Early enough that treatment has kept her cancer-free for three years. But for women like Mays – unemployed, living in a low-income neighborhood – there aren't many places to go. And now there's one less. That mammogram machine here in the Englewood clinic – turns out, it's in mothballs. It's been broken since June. So until at least until next year, administrator Loys Holland is sending women to another city clinic: it‘s in Roseland, 10 miles away.
HOLLAND: The capacity is still there. It's just that economically, if I live on 64th and Lowe, I gotta get to 115th and Indiana, and there's no bus route.
The reason Englewood can't do mammograms right now is that it's waiting on a new, advanced digital machine. They got grant money for the machines over a year ago – but installation is proving to be expensive and slow. Research shows those digital machines give better quality results – but across the city, screenings for black women are much more likely to be done on older analog machines.
MARCUS: You know we talk about food deserts, there's a health care desert. Which, incidentally seems to be the same as where our food deserts are.
That's Elizabeth Marcus, chair of breast oncology at Cook County's Stroger Hospital. Women in poor, mostly black communities can still get mammograms. The state pays for them at a handful of places. But it costs time and money to get to those screening sites. Low-income women may not be able ditch work or find a babysitter.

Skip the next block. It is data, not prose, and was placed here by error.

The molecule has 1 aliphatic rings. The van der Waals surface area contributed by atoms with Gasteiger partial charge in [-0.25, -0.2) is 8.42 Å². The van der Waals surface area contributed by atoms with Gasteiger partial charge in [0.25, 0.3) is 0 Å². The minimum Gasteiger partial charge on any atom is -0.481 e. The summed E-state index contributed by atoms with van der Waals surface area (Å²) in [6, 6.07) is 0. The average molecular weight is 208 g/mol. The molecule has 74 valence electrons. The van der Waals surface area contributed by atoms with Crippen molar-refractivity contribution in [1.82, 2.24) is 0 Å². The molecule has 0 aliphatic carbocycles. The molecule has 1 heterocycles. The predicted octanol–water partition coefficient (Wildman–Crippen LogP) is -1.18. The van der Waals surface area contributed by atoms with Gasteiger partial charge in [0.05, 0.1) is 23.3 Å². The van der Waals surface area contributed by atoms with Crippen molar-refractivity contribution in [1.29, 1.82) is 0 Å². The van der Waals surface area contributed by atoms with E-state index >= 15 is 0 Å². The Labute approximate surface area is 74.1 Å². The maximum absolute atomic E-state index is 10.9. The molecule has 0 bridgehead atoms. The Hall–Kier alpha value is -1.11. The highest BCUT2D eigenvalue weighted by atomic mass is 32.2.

Dr. Marcus says the upshot of the different barriers – economic, social, geographical – is that by the time many women get to her, their cancers are pretty far gone.
MARCUS: You know, late stage cancer can act erode out of the skin. It can bleed, it smells bad. When you get really bad lymph node involvement, it can be horribly painful. You wouldn't wish it on anybody.
Marcus says about one in four of her patients come in with late-stage tumors, compared to about one in 10 nationally And since she started at Stroger 13 years ago, that hasn't improved.
MARCUS: I'm getting kind of tired of watching 30 and 40 year old women come in in late stages.
Years ago researchers guessed that what screenings were available in black neighborhoods were lower quality than what was available to whites. Now preliminary research out of the University of Illinois at Chicago has found something like a smoking gun. Their analysis shows the mammogram films – we're talking about the x-ray pictures themselves – are worse quality for black women and poor women than for white or well-off women. Steve Whitman says this is kind of a dirty secret in the medical community.
WHITMAN: Everyone will acknowledge that there's a problem with access to mammography. But never, almost, is there a discussion of disparities in quality.
The quality may be worse because those digital machines are scarce, or the technicians may not be as well trained. Whatever it is, Whitman says this cannot go on.
The Breast Cancer Task Force is working out some practical solutions. They're working on getting money to train doctors in reading mammograms, which may help them catch more cancers. And they're roped 56 area health care providers into a huge consortium – an unprecedented cooperative to share data and get to the bottom of the disparities in quality.
Doctors like to talk about a continuum of care – a bridge from screening to cure. But for a sick woman in a tough Chicago neighborhood, that bridge has a lot of cracks. And researchers say too many women are falling through.